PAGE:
I finished reading Practicing the King’s Economy: Honoring Jesus in How We Work, Earn, Spend, Save, and Give, so look for the review next week.
I also started reading The Stand a few days ago, and while I’m over 300 pages in, that just means I still have almost 800 to go.

Finally, have you ever looked at a clock (especially an analog) and it seems like the at which you looked last longer than the other movements? That is because your mind didn’t register what you saw at first, then interpolated it back as the time you first registered in a phenomena known as Chronostasis. Not really related to anything, but interesting nonetheless.

Podcasts
Whitehorse Inn has some thoughts on Finding Jesus in the Psalms. I didn’t start reading the Psalms until about a year, year and half ago. They are incredible, especially for understanding emotions for yourself and your expression to God. It is also a massive book, the longest in the Bible. Psalm 119 itself is longer than James, but somehow in many churches (baptist and non-denom) we miss them almost entirely.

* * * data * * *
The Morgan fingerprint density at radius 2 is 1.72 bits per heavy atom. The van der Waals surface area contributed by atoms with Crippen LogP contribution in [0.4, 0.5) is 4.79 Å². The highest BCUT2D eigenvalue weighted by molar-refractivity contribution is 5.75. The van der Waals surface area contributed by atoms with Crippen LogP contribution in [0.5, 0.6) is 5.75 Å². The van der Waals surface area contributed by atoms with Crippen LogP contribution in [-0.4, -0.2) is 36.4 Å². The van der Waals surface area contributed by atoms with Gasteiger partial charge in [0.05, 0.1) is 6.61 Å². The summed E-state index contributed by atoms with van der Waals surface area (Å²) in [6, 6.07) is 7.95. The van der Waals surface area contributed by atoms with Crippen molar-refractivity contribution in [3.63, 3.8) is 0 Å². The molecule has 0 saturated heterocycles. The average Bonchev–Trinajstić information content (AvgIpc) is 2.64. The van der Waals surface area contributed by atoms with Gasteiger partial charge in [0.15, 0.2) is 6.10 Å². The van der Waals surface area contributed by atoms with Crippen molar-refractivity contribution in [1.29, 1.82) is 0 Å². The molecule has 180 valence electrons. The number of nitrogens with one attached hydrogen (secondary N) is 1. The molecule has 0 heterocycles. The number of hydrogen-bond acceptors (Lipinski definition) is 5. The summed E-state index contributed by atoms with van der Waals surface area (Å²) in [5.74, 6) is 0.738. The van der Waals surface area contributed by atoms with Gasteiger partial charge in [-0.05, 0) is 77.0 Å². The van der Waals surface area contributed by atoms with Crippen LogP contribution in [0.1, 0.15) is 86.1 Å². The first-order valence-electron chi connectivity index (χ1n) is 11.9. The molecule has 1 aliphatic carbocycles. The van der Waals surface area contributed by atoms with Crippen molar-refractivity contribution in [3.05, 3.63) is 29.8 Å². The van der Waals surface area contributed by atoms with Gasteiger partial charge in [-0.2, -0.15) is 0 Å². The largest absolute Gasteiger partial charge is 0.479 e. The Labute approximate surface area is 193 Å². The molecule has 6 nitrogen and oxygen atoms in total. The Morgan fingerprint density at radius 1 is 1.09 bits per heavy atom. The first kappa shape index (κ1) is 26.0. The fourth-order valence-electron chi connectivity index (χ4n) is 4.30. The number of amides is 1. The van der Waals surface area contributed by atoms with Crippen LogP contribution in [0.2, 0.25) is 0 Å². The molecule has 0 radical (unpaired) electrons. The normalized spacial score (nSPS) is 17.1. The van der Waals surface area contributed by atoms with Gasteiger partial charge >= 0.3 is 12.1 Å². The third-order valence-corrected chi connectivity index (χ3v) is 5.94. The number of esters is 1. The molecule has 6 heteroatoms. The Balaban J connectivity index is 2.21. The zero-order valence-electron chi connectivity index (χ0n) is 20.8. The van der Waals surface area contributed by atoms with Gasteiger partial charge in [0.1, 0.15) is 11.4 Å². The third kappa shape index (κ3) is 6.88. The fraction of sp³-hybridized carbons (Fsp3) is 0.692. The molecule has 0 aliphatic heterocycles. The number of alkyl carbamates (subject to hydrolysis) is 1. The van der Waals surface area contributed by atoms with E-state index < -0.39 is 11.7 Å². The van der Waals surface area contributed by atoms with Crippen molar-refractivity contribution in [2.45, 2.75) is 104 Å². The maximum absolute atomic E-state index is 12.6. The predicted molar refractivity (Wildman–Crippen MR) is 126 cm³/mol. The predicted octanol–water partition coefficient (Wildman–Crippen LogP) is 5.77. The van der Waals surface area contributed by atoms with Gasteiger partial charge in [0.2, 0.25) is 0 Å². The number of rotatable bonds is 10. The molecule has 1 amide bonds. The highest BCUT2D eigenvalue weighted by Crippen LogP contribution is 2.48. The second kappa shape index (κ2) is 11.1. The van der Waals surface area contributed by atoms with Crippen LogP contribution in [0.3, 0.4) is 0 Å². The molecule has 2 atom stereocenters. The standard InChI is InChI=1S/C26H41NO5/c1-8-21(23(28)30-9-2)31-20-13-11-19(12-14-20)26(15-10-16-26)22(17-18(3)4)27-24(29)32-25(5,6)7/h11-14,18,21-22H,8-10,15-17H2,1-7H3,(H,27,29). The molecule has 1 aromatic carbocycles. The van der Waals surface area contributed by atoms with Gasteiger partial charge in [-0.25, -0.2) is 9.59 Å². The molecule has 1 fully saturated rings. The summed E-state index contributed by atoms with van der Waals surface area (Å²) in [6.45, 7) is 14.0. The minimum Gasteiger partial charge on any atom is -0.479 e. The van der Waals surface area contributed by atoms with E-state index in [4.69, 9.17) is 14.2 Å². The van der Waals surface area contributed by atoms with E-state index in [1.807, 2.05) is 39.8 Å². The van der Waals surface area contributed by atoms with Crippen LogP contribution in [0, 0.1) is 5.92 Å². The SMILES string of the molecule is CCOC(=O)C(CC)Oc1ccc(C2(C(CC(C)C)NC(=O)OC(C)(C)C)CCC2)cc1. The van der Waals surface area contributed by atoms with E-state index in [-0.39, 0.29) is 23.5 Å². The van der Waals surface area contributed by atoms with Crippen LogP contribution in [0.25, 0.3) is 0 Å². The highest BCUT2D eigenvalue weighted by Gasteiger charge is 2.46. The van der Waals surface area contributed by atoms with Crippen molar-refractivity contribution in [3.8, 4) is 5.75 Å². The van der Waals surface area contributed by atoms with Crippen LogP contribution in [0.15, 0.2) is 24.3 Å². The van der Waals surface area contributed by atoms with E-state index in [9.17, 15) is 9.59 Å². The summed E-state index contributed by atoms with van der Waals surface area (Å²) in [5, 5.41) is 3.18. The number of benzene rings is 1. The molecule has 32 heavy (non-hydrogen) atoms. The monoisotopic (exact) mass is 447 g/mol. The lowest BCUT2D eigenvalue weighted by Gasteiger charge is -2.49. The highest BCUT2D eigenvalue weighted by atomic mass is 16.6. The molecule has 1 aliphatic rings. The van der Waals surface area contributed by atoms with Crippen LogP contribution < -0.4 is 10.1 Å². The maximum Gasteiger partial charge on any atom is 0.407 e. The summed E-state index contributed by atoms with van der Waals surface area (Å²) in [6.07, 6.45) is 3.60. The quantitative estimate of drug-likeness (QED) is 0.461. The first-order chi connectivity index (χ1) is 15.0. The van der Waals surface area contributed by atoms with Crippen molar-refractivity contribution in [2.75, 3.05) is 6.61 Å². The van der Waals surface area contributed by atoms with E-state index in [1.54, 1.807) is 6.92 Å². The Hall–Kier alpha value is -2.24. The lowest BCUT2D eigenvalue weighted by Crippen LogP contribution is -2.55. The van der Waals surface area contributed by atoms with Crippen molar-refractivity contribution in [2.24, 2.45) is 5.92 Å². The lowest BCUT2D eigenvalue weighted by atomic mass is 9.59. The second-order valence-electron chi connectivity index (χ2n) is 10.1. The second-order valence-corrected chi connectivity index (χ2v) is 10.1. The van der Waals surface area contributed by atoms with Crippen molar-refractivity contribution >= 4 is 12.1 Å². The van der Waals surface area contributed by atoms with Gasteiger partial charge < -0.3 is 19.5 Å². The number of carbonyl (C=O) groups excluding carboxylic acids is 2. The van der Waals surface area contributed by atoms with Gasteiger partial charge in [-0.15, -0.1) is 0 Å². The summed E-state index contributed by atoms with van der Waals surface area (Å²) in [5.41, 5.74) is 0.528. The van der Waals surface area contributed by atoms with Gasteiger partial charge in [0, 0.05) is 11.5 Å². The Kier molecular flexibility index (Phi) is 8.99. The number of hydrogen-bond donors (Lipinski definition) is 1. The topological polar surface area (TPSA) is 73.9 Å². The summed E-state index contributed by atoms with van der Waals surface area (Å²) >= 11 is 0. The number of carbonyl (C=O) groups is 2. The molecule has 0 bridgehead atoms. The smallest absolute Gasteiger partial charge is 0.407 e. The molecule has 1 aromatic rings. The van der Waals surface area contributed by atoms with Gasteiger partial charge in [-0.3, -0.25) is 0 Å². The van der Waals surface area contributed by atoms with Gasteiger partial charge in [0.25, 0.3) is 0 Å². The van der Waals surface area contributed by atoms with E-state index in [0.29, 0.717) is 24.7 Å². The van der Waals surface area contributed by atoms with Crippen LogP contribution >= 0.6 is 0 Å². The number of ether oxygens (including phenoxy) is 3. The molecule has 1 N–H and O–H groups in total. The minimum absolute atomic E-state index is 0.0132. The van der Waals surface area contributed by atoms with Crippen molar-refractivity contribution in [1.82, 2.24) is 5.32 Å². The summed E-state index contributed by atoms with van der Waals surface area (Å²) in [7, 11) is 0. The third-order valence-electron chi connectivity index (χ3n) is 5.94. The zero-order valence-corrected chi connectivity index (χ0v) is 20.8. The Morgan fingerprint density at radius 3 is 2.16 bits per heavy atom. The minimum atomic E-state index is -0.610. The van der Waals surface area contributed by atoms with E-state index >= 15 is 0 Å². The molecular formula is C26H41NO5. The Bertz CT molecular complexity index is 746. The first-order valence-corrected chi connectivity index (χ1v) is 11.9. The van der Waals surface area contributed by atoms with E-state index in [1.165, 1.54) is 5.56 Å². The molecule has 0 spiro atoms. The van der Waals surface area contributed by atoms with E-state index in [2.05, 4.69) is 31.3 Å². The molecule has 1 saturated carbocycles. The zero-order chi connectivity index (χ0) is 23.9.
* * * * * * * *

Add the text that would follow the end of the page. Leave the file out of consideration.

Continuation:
The Gospel Coalition has a talk from Don Carson, What is an Evangelical. Among others, he points out the sociological, political, and linguistic issues with the word. It will be interesting to see what Christians (at least American Protestants) call themselves in the next generation, or the following one, especially after the damage Trump has done, but also due to the word expanding to mean so much, that it basically no long means anything.

Top post of the first half of 2018

I noticed many other bloggers do something like top post/most read of X year or the more prolific ones do a top of the month, or even week. I always kind of wondered how they knew, and that’s when I discovered the depth of the stats pages blogging platforms provide. I brought this up to Mrs. MMT and she thought it was stupid…that I didn’t know this was a thing. To be fair, she is an accredited PR professional, and my desire in life is to be a monk, but with sex, and fishing, and college football. Wait, where was I?

So I dug into my stats, and up until a few months ago, my most viewed overall (and winning by far and away for most views the day it was posted) was the time almost two years ago that I hosted the 2016 August Biblical Studies Carnival. That has since been passed by what is also my most read post of 2018 so far. My top five most read of 2018:

  1. Book Review: Sapiens
  2. Book Review: The Imperfect Disciple
  3. Book Review: Disciplines of a Godly Man
  4. Book Review: Spiritual Disciplines of the Christian Life
  5. Tie – 10 Year Anniversary; Book Review: Four Views on Hell; Book Review: Darkness is My Only Companion